Can a leader pull off his or her job without a laptop or even a tablet in tow? In one prominent case, the answer is yes, but that doesn’t necessarily mean the answer is yes for you—and it probably isn’t for your staff.
Right now might be one of the most interesting times in the world of laptops and hybrids, with Microsoft’s Surface line quickly turning into an MVP for many offices, Apple expected to make improvements to its MacBook and iPad line in the coming weeks, and even Google coming out with some heat in recent days.
And that’s to say nothing of tech manufacturers like Dell, HP, and Lenovo, which are making pretty great machines at the moment. There are lots of good options for laptops in 2018 (even from lower-profile brands like Huawei), and you can even score one with battery life in the tens of hours or a 4K screen.
A laptop, hybrid, or high-end tablet is an essential tool for many executives, but what if I were to tell you that one of the most high-profile, modern-tech CEOs, a man in charge of not one but two public companies, doesn’t use a laptop or tablet at all?
Square and Twitter head Jack Dorsey, fittingly, made the revelation known on Twitter last week, after Quartz reporter Dave Gershgorn asked about the laptop, and Adweek reporter Marty Swant followed up to ask about the tablet. The questions came up after Dorsey announced the departure of Square’s CFO, Sarah Friar, on Twitter using a series of screenshots from his iPhone.
It wasn’t the first time he made his laptop-free workflow known, but the point has only occasionally gained notice. In May, he explained that his reason for doing so was about time management. He doesn’t type on a keyboard; he uses voice-dictation tools to handle most of his writing, and importantly, he turns off all of his notifications.
Dorsey argues that laptops hit you with more of these notifications, and that consumes more of your time. As he’s the CEO of two companies, he has limited room for any distractions.
“I think anything can consume all of your time, but definitely the devices we have just have so much on them, so much interestingness, and you can certainly go down a hole,” he said, according to Mashable. “So I’ve developed a lot of personal practices: I don’t check my phone in the morning until I’m about to walk into work and when I’m working on my phone I turn off notifications so I’m not constantly reacting to what’s coming at me.”
As a guy who lives and breathes tech, I think this story is interesting. I also worry that leaders who only begrudgingly embraced tech in the first place will take the wrong lessons from it. Soooo, with that in mind, let me offer some caveats to bosses looking to pull a Dorsey:
What works for the boss doesn’t always work for the rank and file. I think a real risk for leaders is trying to winnow their own work style or worldview down while failing to understand the way everyone else works. It can hint at a broader divide between what sounds good and what’s realistic, something highlighted by, of all things, a recent debate in the world of religion. Recently, the president of the Church of Jesus Christ of Latter-day Saints received criticism for encouraging women in the church to take a 10-day “fast” from social media, despite the fact that many have jobs that require them to use it (and despite the fact that he didn’t ask the same of men in the church). The call, while intended as an invitation rather than a requirement (and certainly something that meant well), had all sorts of ripple effects—on political campaigns, on people’s businesses, even on the release of a high-profile film in the community. In the secular world, I could see a similar kind of call made by a leader who isn’t in the tech trenches—perhaps by pushing away from tech-based solutions when possible. But not everyone works the same way. I think about my own habits: I’ve tried working a tablet into my routine in the past, but after a few tries, I’ve ultimately found myself back on a laptop again. There needs to be room for flexibility in how both you and your staff work.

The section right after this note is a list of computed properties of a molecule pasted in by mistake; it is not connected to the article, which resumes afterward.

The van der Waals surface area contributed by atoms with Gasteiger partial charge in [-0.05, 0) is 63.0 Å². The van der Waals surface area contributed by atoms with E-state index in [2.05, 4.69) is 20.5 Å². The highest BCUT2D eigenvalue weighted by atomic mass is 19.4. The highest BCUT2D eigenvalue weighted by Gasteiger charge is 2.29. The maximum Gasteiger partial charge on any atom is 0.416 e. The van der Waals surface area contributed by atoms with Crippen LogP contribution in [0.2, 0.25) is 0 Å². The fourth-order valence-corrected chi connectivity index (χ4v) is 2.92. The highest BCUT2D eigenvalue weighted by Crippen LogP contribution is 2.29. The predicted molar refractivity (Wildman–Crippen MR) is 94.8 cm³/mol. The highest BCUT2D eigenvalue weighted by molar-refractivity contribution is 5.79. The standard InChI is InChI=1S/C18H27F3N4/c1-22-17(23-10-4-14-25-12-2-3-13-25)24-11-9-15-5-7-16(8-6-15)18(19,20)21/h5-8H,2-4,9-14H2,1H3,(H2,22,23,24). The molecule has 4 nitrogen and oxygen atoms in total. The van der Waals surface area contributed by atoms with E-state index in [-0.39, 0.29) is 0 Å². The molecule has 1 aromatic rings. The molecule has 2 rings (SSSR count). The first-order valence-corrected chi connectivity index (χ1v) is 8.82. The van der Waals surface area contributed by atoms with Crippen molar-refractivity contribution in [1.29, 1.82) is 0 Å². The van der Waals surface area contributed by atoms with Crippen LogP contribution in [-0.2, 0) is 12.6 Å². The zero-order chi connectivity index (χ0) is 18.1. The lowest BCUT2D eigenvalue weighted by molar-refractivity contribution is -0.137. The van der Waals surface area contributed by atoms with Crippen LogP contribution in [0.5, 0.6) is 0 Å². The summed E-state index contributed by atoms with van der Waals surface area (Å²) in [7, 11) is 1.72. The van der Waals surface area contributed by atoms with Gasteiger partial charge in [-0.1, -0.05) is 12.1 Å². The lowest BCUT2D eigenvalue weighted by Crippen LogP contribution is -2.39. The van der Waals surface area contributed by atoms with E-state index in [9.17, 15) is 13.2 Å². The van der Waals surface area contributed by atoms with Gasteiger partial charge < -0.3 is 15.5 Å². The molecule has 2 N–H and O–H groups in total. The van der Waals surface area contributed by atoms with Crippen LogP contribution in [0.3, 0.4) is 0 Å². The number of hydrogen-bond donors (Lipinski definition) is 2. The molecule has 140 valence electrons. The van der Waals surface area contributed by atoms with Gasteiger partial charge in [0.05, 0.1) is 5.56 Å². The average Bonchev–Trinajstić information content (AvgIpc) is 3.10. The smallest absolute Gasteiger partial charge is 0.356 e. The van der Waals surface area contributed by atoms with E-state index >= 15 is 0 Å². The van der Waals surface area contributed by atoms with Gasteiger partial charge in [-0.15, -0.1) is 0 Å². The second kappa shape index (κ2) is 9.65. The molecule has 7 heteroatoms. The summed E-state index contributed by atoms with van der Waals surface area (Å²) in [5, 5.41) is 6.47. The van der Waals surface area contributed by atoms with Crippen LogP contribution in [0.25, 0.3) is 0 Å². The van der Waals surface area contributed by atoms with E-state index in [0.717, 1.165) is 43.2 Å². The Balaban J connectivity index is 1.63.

Consider the infrastructure. The reason that Twitter and Square can be managed by a plugged-in guy with a smartphone is because both companies have infrastructure that supports some employees delegating through their phones. If your email server frequently goes down or your technology is built around an outdated paradigm, Godspeed—you’ve got a tough time ahead. It’s the same equation that allows for virtual work: If your enterprise can support it, it’s possible, but you have to put the legwork in.
Consider your own work style. It’s one thing to hear that a tech-forward CEO can pull this off. But in a way, it’s Dorsey’s knowledge of what the tech can do that enables his light touch when it comes to gadgets. After all, he built it. He’s not like the tech-phobic leader of yore; he minimizes his use of tech because he knows its weaknesses, along with its strengths. If you don’t have a handle on that knowledge, you might find switching tactics a real challenge. On top of that, if your muscle memory is already designed around a laptop, you might just find yourself extremely limited by the Dorsey approach.
To be clear, I don’t think Jack Dorsey is an exceptional case here (well, not for this, at least; he does lead two public companies). I can see CEOs embracing tech in a thoughtful way like this.
But it has to make sense—and it can’t come at the cost of your work, or your staff.